There are many lessons to be learnt from the financial crisis. But the need for countries to establish institutions such as Fannie Mae is not one of them. The failure and abrupt nationalisation of the US’s Federal National Mortgage Association was at the heart of that crisis. Yet George Osborne, Britain’s chancellor, has announced plans to introduce similar state-backed mortgage guarantees, with proposals for a “Help to Buy” scheme to underwrite mortgage lending.
Fannie Mae was a product of the New Deal and may at one time have played a useful role in advancing American home ownership. In most developed countries today, 60-70 per cent of households own their own houses. The US reached that norm around 1960, ahead of most of the world. But this was some time ago: more recently, countries such as Britain and France have achieved comparable levels of owner-occupation. (Germany, where many well-off households rent, is an exception to the international norm). These bastions of European socialism have achieved high levels of home ownership through competitive mortgage markets without the support of government guarantees.
The continued existence of Fannie Mae is a reminder that government and public agencies are often able to hang around long after their initial purpose is served. In 1968, Fannie Mae was privatised. What privatisation meant was never entirely clear: in particular, while the government and Fannie Mae itself repeatedly denied that the US Treasury underwrote Fannie Mae’s obligations, markets believed that it did – correctly, we now know. The consequent borrowing advantage was a substantial – perhaps the principal – source of Fannie’s profitability. Nor did privatisation involve a lessening of the organisation’s ties to the US Congress. Its lobbying efforts were intense and the nature of its business gave it a presence in every state. What privatisation certainly did mean, however, was that the company’s senior executives enjoyed share options, bonuses and related benefits similar to those offered by other financial institutions. Executives not only took advantage of these opportunities, but misstated company accounts in order to increase their value.
A second lesson of Fannie Mae is that removing or reducing underwriting risk from the primary lender in the mortgage market reduces the quality of underwriting. In Britain, default risk has typically remained with the originator of the mortgage, even if mortgages were securitised. Several UK mortgage lenders did collapse in the 2008 crisis – but the cause was not losses on the mortgage book that the lender had originated. This is in sharp contrast to the US, where there were failures not only among the originators of mortgages but among the institutions that had insured the loans or bought mortgage-backed securities based on them.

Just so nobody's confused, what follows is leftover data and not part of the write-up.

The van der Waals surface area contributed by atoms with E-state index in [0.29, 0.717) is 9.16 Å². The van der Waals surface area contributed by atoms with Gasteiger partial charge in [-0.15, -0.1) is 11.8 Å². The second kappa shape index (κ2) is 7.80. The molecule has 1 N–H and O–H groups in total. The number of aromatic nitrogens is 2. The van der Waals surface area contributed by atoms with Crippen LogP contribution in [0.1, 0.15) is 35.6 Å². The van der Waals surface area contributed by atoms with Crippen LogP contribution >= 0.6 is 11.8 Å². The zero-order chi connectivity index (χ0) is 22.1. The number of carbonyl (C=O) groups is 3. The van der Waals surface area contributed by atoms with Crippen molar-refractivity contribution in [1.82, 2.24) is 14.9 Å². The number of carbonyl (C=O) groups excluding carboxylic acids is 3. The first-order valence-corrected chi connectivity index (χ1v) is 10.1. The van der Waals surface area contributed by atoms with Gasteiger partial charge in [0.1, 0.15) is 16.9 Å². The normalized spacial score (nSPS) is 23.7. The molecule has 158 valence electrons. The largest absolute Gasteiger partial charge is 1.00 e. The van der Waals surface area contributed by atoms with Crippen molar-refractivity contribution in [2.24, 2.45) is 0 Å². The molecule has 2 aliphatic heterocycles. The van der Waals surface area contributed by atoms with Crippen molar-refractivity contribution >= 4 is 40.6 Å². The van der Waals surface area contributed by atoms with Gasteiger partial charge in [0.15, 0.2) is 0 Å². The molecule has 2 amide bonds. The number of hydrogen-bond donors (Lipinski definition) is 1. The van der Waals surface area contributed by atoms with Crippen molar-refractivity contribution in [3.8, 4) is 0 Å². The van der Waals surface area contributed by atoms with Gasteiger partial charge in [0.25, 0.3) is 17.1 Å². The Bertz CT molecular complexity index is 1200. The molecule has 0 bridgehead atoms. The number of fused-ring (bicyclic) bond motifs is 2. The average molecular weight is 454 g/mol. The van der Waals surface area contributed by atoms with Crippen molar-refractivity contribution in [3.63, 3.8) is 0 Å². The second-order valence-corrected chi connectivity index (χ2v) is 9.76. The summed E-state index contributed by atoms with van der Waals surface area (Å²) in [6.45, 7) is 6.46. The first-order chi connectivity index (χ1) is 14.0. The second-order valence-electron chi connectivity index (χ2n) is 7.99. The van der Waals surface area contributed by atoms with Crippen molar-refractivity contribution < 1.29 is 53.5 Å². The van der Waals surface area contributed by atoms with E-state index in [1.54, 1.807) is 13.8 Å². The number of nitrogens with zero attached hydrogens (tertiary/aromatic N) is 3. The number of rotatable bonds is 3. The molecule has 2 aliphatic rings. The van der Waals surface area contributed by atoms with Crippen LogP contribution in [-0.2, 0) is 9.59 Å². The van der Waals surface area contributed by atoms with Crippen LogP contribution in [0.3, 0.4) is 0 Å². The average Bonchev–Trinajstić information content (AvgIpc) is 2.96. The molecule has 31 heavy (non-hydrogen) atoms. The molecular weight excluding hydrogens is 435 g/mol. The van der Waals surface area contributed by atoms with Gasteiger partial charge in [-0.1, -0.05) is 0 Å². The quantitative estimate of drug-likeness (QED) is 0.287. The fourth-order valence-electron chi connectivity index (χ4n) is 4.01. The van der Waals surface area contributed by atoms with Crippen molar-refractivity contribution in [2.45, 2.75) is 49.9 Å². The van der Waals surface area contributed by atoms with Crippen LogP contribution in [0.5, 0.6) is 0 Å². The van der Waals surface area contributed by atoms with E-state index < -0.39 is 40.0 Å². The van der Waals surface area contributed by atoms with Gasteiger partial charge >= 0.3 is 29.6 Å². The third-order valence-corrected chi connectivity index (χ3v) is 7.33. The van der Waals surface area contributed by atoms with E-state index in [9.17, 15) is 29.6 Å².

Britain had its own salutary experience of mortgage insurance, two decades earlier. When building societies were limited by regulation on high loan-to-value lending, they circumvented these restrictions with mortgage indemnity guarantee policies from insurance companies. Underwriting of these policies was casual to the point of negligence. When house prices fell in the early 1990s, insurers incurred massive losses. They repriced the policies to prohibitive levels and that was the end of mortgage guarantees in Britain – until Mr Osborne’s Treasury revived the idea.
But that is not the last of the cautionary lessons of Fannie Mae. Ambiguity is often attractive to politicians and costly to taxpayers. The uncertainty about whether or not the company’s borrowings were guaranteed by the US government was resolved, in an all too predictable manner when the crunch came. Across the whole field of public finance today, there are obligations, such as those of Fannie Mae, which markets expect state agencies to fulfil even though government has made no explicit promise to that effect. The danger is that – as at Fannie Mae – the public has to pay twice: first in the higher interest rate, then in repaying the principal.
Mr Osborne is right to worry both about the depressed state of the construction sector and the difficulty that buyers experience in affording their first house. But the appropriate response is not to try to stimulate demand for housing, but to stimulate its supply.